HOME Theatre, Manchester; Thursday 28th November, 2019
Chanje Kunda has had enough: she’s been inquisitively scrolling through all the usual social media feeds and it’s basically just a joke. Everyone seems to be banging on about how they’re living their best lives: e.g. teaching orphaned panda bears how to read English as a foreign language on a tropical beach and all that; it seems that everything these days needs to be liked, shared or commented upon.
But Chanje says she is a skint, sexless, single mother and therefore she’s not having it – none of that digital peacocking on Facebook applies to her in any way, she lives in the real world and needs to just get on with it.
Plant Fetish is a one-woman show with a radical suggestion: put down the mobile phone and start engaging with the potted plants instead. The show is effectively an evening with Chanje, a one-hour-long monologue through which she shares her thoughts, her concerns and her intriguing observations.
There seem to be two main reasons for Chanje’s rejection of all aspirational conventions dictated by social media. Her love-life is a fruitless stream of failed Tinder dates. Each seems to start with enough signs to suggest that he’s The One; but they all soon fizzle out to nothing at all, and often for no particularly meaningful reason, just a big old digital WHATEVER.
Secondly, and more potently, there is her stumbling and hesitant journey through numerous therapeutic treatments for complex PTSD. The root cause of her condition is never revealed, in fact, one of the finest moments of the show comes when Chanje finally begins to touch upon the subject – only to then issue a sharply-worded rejection of the audience’s over-eager intrusions into private matters.
The key outcome portrayed by Plant Fetish seems to be that Chanje just doesn’t give a shit anymore. So much so, in fact, that she talks genuinely and earnestly of embracing a life of herbisexuality – she’s going to marry a plant because, in her own words: “plants don’t talk back, they are strong and tall, they do great things for the planet, and they are renowned for their wood.”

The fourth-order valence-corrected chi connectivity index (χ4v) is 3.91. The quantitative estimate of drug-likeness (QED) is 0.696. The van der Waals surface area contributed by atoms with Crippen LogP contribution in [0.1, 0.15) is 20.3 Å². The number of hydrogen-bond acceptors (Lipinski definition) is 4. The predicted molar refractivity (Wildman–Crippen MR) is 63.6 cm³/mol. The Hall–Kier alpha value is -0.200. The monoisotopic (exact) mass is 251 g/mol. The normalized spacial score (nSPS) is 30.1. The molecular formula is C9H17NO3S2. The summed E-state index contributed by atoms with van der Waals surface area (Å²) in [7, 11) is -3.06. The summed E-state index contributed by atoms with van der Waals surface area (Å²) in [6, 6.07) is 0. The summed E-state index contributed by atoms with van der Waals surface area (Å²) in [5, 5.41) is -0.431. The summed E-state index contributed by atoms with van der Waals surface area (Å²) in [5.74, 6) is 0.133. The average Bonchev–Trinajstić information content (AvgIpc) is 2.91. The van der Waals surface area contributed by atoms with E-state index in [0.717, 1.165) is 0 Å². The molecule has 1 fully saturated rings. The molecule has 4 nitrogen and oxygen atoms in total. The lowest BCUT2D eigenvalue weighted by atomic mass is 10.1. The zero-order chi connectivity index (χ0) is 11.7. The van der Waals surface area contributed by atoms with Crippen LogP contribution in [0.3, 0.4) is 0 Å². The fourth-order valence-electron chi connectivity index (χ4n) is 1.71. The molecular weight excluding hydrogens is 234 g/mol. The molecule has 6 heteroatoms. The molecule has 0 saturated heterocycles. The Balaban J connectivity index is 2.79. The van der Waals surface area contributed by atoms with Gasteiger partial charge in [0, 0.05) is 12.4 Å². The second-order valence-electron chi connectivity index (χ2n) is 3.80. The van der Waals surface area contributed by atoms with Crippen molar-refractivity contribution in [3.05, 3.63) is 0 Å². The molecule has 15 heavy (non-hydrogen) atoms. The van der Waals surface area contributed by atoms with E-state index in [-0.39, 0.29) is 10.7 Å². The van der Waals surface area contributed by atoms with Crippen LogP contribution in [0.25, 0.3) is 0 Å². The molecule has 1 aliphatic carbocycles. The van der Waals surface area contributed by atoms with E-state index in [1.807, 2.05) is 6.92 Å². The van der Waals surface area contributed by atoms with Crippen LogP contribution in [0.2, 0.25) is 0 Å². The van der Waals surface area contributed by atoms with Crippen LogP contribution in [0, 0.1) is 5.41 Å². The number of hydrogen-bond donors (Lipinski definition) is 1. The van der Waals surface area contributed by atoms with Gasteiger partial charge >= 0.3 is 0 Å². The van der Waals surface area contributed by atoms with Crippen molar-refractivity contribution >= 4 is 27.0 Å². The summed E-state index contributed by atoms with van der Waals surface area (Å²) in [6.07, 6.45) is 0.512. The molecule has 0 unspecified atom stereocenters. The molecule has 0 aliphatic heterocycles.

On stage it appears that her chosen direction in life is exerting a powerful influence on her identity. The set is a simple one, a living room with a nice sofa and a nice side table for her bottle of wine – but everywhere there are plants: big plants, small plants, flowery plants, leafy plants, stalky plants, some plain plants, some very colourful plants.
There is no mobile phone to be seen, just plants. They seem to be her new friends, but could they also potentially be her lovers? Apparently some women in Mexico got so fed up with men that they decided to start marrying trees, could this be the way forward for Chanje?
Plant Fetish is a dense thicket of amusing content which is well delivered with charm and elegance, though the performance seems to struggle slightly towards the end due to the very static nature of the visual and auditory presentations.
What Chanje describes may not be a plant fetish, it’s possibly more of a plant hypothesis: this is one woman’s story of dealing with her complex PTSD, her anxiety and her emotional issues. As such it goes a long way to rationalising her radical proposal to embrace herbisexuality.
It might not be a bad suggestion, if you’ve had enough of striving to compete with everything that you see on your mobile phone, why not consider the lusty joys of PHOTOsynthesis, instead of the aspirational fallacies of PHOTOgraphs?
Photography: Silk Photography